WOMEX 09-1dancer_Silhouette

It’s an all-day, all-night dance and listening party, where old hands and grand dames share space with wild newcomers. It’s a business platform where people from remote villages and well-heeled megalopolises meet and discuss how to sustain musical diversity. It’s the best place to launch a successful career, whether you’re a striking traditional singer from Afghanistan or the best rock guitarist in Zanzibar.

It’s WOMEX, the world’s premier world music expo and music event (October 27-31, 2010 in Copenhagen, Denmark). This year, in addition to hearing sounds from across the planet, participants will get a chance to build new approaches to “world music,” a term coined at the end of the eighties in the UK to help market music from outside the Western world, now about creating musical infrastructure to support artists and audiences everywhere…

WOMEX has brought Saharan desert rockers Tinariwen, Cape Verdean diva Cesaria Evora, Brazilian bohemian Seu Jorge, and countless others to global stardom. This year’s showcase festival highlights everyone from La Réunion’s soulful Creole blues poet Danyèl Waro to the hip electro-cumbia of Colombia’s Bomba Estéreo and the hard-core Bavarian brass of LaBrassBanda. Virtuoso hurdy-gurdy from Austria (Matthias Loibner) may follow 10,000-year-old Chinese jew’s harp tunes (Wang Li) and the resonant funk of the Senegalese hoddu (Malick Pathé Sow & Maoba). Anything goes—as long as it excels.

“The jury always tries to put together a program that is broad in styles and traditions,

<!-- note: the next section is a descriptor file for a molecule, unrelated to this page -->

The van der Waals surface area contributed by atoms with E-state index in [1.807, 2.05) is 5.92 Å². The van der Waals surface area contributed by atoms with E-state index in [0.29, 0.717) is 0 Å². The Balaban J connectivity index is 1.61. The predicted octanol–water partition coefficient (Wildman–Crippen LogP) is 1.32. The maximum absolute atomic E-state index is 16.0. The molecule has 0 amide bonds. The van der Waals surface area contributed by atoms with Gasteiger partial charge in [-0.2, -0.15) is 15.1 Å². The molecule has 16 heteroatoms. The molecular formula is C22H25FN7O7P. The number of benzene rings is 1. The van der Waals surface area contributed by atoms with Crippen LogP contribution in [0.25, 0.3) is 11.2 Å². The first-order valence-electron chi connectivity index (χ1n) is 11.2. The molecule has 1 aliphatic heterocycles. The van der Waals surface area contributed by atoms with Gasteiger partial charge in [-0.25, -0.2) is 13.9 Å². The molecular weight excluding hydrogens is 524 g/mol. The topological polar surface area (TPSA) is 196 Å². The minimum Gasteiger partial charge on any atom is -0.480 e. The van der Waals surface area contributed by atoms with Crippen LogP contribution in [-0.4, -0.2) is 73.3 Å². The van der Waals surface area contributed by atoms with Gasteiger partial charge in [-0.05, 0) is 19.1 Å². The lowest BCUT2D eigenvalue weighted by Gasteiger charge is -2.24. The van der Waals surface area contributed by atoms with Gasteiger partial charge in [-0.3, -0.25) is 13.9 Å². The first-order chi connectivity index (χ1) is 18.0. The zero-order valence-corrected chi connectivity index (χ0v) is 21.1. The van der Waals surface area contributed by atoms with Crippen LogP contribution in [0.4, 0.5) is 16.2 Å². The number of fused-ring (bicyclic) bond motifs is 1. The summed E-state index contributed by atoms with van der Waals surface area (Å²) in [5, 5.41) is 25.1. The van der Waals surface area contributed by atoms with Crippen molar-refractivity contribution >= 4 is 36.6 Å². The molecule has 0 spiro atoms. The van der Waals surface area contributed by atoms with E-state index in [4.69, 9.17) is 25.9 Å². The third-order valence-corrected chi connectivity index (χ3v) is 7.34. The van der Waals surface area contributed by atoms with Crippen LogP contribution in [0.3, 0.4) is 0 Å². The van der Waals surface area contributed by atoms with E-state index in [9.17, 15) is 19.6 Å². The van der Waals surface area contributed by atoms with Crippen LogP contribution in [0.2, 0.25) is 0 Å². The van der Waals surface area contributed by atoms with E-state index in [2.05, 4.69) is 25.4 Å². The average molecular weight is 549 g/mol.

that reflects electronic and acoustic approaches,” WOMEX Director of Music Programming Alexander Walter notes. “We keep an eye on having bigger and smaller bands. Only by being this open and diverse can cover the radically different interests and tastes of the delegates that come to the event.”

Growing annually since it began in 1994, it now brings together nearly 3,000 delegates including 1,000 concert and festival bookers, and around 60 showcase acts. Just don’t ask for one single definition of “world music.”

“We always shy away from definitions,” explains Anna Pötzsch, Director of Media and Communications. “Instead, we create an event every year that includes an impressive variety of styles from the very traditional to the latest mix of electronica, openly embracing all kinds of musical developments.”

Many of these developments involve development, and aim to change the way global musicians access and benefit from the world’s music markets. WOMEX provides a unique site for discussion, networking, sharing, and planning. A conference as well as a musical must-see, WOMEX creates a moment for dialogue between very different professionals from very different cultures and locations.

“Along with twenty conference sessions on four major topics, we have sub-publishing matchmaking, country speed dating, free private mentoring with seven industry experts, all for free,” notes Pötzsch.

This year, for example, delegates can address how to build the musical infrastructure in underserved countries, how to engage in new networks aiming to promote music internationally, as well as to enhance the development of local music professionals in all branches of the “industry”.

“More and more, the emphasis is on how to boost the professional community and structures in countries that have so far primarily been the providers of interesting artists. To really help build the industry,” Pötzsch recounts. “And that’s just one session.”